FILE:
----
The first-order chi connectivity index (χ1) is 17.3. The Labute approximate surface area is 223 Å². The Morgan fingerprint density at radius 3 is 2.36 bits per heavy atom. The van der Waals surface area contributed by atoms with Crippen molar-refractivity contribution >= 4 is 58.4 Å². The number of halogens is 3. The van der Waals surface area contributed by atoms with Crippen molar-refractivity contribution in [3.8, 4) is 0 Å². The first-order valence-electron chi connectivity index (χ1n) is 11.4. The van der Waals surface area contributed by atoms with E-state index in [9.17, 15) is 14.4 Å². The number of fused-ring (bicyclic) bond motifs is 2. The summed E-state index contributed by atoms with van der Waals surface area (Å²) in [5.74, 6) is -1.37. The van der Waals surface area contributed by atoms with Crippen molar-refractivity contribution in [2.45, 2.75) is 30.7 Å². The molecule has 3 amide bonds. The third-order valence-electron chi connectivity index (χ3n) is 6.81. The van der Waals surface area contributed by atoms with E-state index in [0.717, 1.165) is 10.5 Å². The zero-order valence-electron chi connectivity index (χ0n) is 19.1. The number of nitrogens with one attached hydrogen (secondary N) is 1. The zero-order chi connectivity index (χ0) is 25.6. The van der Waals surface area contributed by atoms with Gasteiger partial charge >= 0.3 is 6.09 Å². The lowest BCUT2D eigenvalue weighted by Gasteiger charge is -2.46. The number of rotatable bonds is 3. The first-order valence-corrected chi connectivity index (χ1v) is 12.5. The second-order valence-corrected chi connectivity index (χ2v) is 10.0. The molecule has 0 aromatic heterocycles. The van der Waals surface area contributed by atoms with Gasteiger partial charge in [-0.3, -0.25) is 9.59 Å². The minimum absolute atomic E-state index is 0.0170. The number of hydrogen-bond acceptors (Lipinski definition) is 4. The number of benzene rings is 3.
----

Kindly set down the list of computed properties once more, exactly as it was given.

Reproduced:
The first-order chi connectivity index (χ1) is 17.3. The Labute approximate surface area is 223 Å². The Morgan fingerprint density at radius 3 is 2.36 bits per heavy atom. The van der Waals surface area contributed by atoms with Crippen molar-refractivity contribution >= 4 is 58.4 Å². The number of halogens is 3. The van der Waals surface area contributed by atoms with Crippen molar-refractivity contribution in [3.8, 4) is 0 Å². The first-order valence-electron chi connectivity index (χ1n) is 11.4. The van der Waals surface area contributed by atoms with E-state index in [9.17, 15) is 14.4 Å². The number of fused-ring (bicyclic) bond motifs is 2. The summed E-state index contributed by atoms with van der Waals surface area (Å²) in [5.74, 6) is -1.37. The van der Waals surface area contributed by atoms with Crippen molar-refractivity contribution in [2.45, 2.75) is 30.7 Å². The molecule has 3 amide bonds. The third-order valence-electron chi connectivity index (χ3n) is 6.81. The van der Waals surface area contributed by atoms with E-state index in [0.717, 1.165) is 10.5 Å². The zero-order valence-electron chi connectivity index (χ0n) is 19.1. The number of nitrogens with one attached hydrogen (secondary N) is 1. The zero-order chi connectivity index (χ0) is 25.6. The van der Waals surface area contributed by atoms with Gasteiger partial charge >= 0.3 is 6.09 Å². The lowest BCUT2D eigenvalue weighted by Gasteiger charge is -2.46. The number of rotatable bonds is 3. The first-order valence-corrected chi connectivity index (χ1v) is 12.5. The second-order valence-corrected chi connectivity index (χ2v) is 10.0. The molecule has 0 aromatic heterocycles. The van der Waals surface area contributed by atoms with Gasteiger partial charge in [-0.3, -0.25) is 9.59 Å². The minimum absolute atomic E-state index is 0.0170. The number of hydrogen-bond acceptors (Lipinski definition) is 4. The number of benzene rings is 3.